Cryptography is an indispensable tool for protecting information in computer systems. In this course you will learn the inner workings of cryptographic systems and how to correctly use them in real-world applications. The course begins with a detailed discussion of how two parties who have a shared secret key can communicate securely when a powerful adversary eavesdrops and tampers with traffic. We will examine many deployed protocols and analyze mistakes in existing systems. The second half of the course discusses public-key techniques that let two parties generate a shared secret key. Throughout the course participants will be exposed to many exciting open problems in the field and work on fun (optional) programming projects. In a second course (Crypto II) we will cover more advanced cryptographic tasks such as zero-knowledge, privacy mechanisms, and other forms of encryption.
The Leland Stanford Junior University, commonly referred to as Stanford University or Stanford, is an American private research university located in Stanford, California on an 8,180-acre (3,310 ha) campus near Palo Alto, California, United States.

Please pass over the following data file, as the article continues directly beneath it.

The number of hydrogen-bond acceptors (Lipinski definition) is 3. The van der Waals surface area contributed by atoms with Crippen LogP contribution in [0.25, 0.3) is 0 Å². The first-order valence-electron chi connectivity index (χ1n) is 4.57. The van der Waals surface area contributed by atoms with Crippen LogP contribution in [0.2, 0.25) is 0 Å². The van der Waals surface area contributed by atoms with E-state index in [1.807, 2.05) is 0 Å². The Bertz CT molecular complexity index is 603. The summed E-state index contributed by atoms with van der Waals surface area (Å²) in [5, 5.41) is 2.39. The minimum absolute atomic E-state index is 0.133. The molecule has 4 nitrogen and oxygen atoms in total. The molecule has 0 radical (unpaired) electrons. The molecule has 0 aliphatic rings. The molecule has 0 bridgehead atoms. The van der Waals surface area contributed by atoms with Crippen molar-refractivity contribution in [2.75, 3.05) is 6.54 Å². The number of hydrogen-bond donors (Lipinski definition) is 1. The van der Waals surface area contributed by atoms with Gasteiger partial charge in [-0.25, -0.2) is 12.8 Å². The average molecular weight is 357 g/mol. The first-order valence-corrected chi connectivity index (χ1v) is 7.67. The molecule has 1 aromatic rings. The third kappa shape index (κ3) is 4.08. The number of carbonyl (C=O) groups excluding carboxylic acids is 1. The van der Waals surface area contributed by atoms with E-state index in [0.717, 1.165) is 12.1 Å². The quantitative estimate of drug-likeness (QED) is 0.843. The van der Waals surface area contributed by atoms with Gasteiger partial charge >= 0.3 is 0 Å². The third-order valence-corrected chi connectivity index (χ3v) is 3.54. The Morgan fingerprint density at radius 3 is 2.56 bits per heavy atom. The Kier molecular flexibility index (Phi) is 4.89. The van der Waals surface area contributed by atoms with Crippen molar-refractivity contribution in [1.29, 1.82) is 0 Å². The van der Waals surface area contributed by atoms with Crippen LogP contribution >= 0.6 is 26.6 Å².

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Provides a comprehensive introduction to cryptographic history, current technology, best practices and known attacker techniques. A great deal of material is covered in a relatively compact program.
Cutting edge cryptography topics. Good explanations and slides, but pause button is highly recommended. Can be a bit too mathematical for the general public, and not very formal for mathematicians.
This course gives is perfect to start learning cryptography, explanations are detailed, topics carefully selected combining theory with real world examples and making emphasis in important details.
Really interesting, provides the basic grounds for understanding a lot of discussions out there. Wikipedia can be useful as a reference, but here I was able to learn about semantic security etc.